A: For an accurate analysis, you need to send a sample of the plant problem to the plant diagnostic clinic at South Dakota State University. Go to and follow the directions to submit a sample.

Q: The leaves on my morning glories are being eaten by some pest. However, we cannot find any bugs, eggs or flies on the leaves. My wife has sprayed the leaves with Orthonex Systemic Insecticide, but that hasn’t worked. How would you assess the situation, and what can I do to stop the obliteration of my leaves? (email reference)

A: The absence of any visible insects is a good indication that the pests are night feeders. We have had instances of climbing cutworms that bypass the stems and go after the leaves for some reason. If you look around the base of the plant in the top inch of soil, I’m willing to bet that they will be found. If you can’t locate them, get some diatomaceous earth and work it into the soil next to the base of the plant. The diatomaceous material should be thick enough that you have the soil surface covered. That should do the trick.

Q: I have a problem with two Norway spruces I planted about a month ago. My soil is very heavy clay. One of the trees is doing well, but the other tree is not. It has turned orange and the needles are falling off. I don’t think it is dead because it is green under the bark. Is there anything I could do for this beauty to help it? I hope it’s just a little shock so the problem will go away. However, my gut is telling me it needs help. I have a few other spruce and Austrians that are fine but are a dull green. Do you think a shot of iron or something else might help? Thanks a ton in advance. (Montana)

A: In trying to figure out what is going on with your trees, I get the inkling that it may be a rust fungus that has hit some of them. Being in Montana, I cannot imagine you being in a swampy area where the alternate host for spruce needle rust is anywhere nearby, so it could be an autoecious form of the fungus. This means the fungus does not need an alternate host to complete its life cycle. These rust fungi are seldom lethal to the tree in spite of there being some needle loss. Generally, the infection will subside as the weather improves. There is no cure, but you can protect your good tree by applying a fungicide such as Bravo, Thalonil or Chlorothalonil.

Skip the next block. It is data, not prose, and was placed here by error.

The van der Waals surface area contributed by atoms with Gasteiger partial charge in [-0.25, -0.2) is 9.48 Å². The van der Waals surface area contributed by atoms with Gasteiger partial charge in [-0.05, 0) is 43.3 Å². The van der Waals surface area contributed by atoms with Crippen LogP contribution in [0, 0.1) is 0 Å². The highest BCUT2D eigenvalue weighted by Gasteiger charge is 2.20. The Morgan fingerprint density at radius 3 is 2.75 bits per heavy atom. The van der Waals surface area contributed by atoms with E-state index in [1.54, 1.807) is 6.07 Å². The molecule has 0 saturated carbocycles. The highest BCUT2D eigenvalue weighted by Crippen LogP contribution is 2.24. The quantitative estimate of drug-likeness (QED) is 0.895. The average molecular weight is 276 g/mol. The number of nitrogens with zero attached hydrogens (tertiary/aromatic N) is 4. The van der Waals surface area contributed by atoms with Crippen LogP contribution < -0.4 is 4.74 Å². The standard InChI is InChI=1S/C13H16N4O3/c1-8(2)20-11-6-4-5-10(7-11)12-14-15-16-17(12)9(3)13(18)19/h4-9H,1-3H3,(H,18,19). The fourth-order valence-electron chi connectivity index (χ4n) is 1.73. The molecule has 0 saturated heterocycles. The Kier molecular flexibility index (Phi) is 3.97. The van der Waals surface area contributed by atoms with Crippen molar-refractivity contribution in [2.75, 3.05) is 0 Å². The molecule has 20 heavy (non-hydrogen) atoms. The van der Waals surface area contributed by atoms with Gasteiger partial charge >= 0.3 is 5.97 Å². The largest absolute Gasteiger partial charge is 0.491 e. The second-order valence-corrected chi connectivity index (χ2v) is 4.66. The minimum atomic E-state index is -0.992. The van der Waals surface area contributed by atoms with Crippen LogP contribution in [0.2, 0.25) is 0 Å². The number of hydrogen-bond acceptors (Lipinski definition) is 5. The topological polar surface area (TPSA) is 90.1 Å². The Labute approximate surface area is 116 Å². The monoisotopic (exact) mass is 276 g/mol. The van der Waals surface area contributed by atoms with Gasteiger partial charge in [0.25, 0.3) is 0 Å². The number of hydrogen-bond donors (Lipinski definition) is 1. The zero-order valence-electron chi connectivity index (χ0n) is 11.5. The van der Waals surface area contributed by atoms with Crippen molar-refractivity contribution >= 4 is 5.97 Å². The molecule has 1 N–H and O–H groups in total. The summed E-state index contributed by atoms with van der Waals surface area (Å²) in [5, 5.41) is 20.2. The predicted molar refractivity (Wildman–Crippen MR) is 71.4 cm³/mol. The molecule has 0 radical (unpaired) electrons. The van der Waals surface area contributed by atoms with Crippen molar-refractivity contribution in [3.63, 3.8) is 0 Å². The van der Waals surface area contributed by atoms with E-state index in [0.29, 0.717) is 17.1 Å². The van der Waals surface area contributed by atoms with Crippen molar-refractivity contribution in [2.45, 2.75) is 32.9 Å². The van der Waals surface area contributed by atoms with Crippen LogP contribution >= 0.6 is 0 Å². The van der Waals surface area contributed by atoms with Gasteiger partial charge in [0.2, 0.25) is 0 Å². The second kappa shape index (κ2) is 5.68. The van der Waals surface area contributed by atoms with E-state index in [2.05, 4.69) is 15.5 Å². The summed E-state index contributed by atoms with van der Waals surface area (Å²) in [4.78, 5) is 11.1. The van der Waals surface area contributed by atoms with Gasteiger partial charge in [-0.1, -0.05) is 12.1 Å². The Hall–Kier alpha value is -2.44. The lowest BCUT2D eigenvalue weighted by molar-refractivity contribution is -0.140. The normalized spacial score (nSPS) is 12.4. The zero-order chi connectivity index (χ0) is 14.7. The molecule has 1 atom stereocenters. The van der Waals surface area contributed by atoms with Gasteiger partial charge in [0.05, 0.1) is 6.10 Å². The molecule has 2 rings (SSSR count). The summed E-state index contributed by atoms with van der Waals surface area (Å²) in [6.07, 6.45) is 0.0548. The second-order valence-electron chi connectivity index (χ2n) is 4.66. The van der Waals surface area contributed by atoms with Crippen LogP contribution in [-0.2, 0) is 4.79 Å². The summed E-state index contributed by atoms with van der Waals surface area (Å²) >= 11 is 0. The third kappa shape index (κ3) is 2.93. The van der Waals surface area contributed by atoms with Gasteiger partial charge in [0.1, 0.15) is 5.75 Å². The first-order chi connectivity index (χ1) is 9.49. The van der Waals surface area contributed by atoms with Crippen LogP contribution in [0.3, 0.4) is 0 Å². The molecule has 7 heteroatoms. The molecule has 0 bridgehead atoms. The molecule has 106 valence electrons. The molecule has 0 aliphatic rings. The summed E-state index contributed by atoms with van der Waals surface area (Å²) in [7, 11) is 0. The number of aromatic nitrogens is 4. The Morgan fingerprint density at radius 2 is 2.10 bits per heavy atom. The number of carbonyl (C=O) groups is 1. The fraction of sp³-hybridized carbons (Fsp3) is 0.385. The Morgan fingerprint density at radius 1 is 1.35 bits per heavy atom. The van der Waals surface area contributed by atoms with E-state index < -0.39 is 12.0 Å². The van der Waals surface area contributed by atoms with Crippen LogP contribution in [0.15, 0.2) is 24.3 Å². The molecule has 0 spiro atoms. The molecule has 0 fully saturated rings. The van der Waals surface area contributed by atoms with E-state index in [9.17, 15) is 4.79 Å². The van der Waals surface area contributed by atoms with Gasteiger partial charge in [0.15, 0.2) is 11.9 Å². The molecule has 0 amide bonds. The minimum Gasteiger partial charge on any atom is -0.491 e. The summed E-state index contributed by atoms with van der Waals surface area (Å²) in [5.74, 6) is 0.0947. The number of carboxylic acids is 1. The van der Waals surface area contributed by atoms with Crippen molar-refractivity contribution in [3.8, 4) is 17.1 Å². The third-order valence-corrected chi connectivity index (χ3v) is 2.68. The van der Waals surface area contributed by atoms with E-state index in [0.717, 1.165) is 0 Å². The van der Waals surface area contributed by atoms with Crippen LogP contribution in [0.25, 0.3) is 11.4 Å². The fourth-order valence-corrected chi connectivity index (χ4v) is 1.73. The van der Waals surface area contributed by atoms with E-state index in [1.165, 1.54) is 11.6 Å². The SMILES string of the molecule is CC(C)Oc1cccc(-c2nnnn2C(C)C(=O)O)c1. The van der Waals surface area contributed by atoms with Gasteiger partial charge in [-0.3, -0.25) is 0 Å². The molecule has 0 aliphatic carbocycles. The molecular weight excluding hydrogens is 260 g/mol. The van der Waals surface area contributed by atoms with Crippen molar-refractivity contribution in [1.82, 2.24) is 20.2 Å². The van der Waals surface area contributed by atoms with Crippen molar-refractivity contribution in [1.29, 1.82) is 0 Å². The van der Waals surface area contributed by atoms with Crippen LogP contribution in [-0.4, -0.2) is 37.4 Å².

Q: A couple of years ago, we lost five trees to Dutch elm disease. We now have two that came up from seedlings and are growing behind some flowering bushes. I would like to keep the trees because we lost so many. However, I am concerned there still is a threat of Dutch elm disease in this area. Also, will the trees kill the bushes as they grow? I believe one of the bushes is a flowering almond, which is beautiful in the spring. On another topic, I also have a small rose bush that I cut the canes back in the fall after the first freeze. I believe I read in one of your columns that they should be cut back in the early spring. Is that correct? And how far back should I cut them? I truly appreciate any advice you can give us. (email reference)

A: With the reduced population of elms across America, the epidemic has long since stopped. In addition, there are protective measures that can be taken that didn’t exist when the disease was discovered in Ohio in 1930. We spent 50 years trying to catch up with the rampant spread of Dutch elm. The fact that these are seedlings is a good indication that the parent tree is a survivor and has some degree of immunity that probably was passed on to the offspring. In a nutshell, the trees are safe for the foreseeable future. Sooner or later, the trees will become competitive with the bushes, so one or the other will have to go. In Ohio, I used to cut the roses back in the fall to get them small enough to cover. I would go back in the spring to cut out any branches that may have died during the winter or were damaged.

To contact Ron Smith for answers to your questions, write to Ron Smith, NDSU Department of Plant Sciences, Dept. 7670, Box 6050, Fargo, ND 58108-6050 or email

NDSU Agriculture Communication – June 27, 2012

Source:Ron Smith, (701) 231-7971,
Editor:Rich Mattern, (701) 231-6136,